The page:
The Virtual Functional Anatomy initiative at the National Institutes of Health is actively seeking a highly motivated student for a one-year research training position in musculoskeletal kinematic research. The successful candidate will have a bachelor’s degree in engineering (biomedical or mechanical) or a related field with an interest in conducting research as a part of a multidisciplinary team. Strong engineering, writing, and interpersonal skills are key elements for the successful candidate. The position will be under an Intramural Research Training Award (IRTA), and salary will be commensurate with IRTA guidelines ( Please contact Dr. Sheehan with a CV and statement of research interests.

A. Project Summary

Patellofemoral (PF) pain is widely accepted as one of the most common pathologies involving the knee, reported to affect approximately 25% of the population, yet the etiology of this pain is still an open debate. It is most commonly thought that patellar malalignment results in elevated joint contact stresses, which ultimately results in pain. Our ongoing study has quantified key alterations in knee joint dynamics within a population of patients with patellar maltracking, using the tools developed under the Virtual Functional Anatomy (VFA) initiative*. Although clear alterations in knee joint kinematics have been identified, these patterns tend to be highly variable across the population. Thus, the focus of this IRTA project is to take these data to the next level by investigating issues surrounding knee joint kinematics, bone shape and cartilage properties.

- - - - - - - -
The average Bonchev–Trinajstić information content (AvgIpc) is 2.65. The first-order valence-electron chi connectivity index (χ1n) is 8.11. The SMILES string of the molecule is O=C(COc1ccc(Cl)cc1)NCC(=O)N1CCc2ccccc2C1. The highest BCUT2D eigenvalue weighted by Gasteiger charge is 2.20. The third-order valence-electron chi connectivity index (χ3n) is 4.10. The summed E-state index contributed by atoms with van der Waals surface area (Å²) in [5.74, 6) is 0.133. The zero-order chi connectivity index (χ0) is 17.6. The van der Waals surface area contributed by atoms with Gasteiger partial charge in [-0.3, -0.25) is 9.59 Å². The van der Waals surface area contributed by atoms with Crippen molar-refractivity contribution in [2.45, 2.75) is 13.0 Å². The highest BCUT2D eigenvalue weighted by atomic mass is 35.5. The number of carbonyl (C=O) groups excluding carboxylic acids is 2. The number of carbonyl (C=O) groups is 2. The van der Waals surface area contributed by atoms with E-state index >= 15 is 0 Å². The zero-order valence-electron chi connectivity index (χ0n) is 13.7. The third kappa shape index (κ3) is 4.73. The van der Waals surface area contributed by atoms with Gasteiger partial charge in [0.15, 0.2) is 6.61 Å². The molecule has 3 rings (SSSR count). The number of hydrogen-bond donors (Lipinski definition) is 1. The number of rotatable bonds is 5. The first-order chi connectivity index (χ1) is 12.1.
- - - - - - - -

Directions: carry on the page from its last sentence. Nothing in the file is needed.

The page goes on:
This project will require the student to work with the entire Virtual Functional Anatomy team*, composed of engineers, physical therapists, MR specialist and physicians, to 1) learn the basics of MRI 2) develop a proficiency in acquiring both static and dynamic MR images 3) learn MR image analysis tools and create new ones that will enable the measurement of key knee joint cartilage contact. Besides learning the scientific process through hands on research, a goal for this work is for the student to develop the project to the point that an abstract can be submitted to either a national or international conference. If time or interest permits there is a possibility of exploring other pathologies.

*The overall goal of VFA is to improve the lives of people by developing engineering-based tools to improve our knowledge of basic musculoskeletal system capabilities and the mechanisms of injury, physical disabilities and the process of functional recovery. The core of the VFA project is fast-PC MRI, an MR based imaging sequence that allows for the capture of both anatomical images and velocity data while a subject is moving within the magnet.

Sponsoring Lab: Virtual Functional Anatomy Initiative, Rehabilitation Medicine Department
Mentor: Frances T. Sheehan, Ph.D.

Contact Information
Phone: 301-452-7585
Fax: 301-452-7536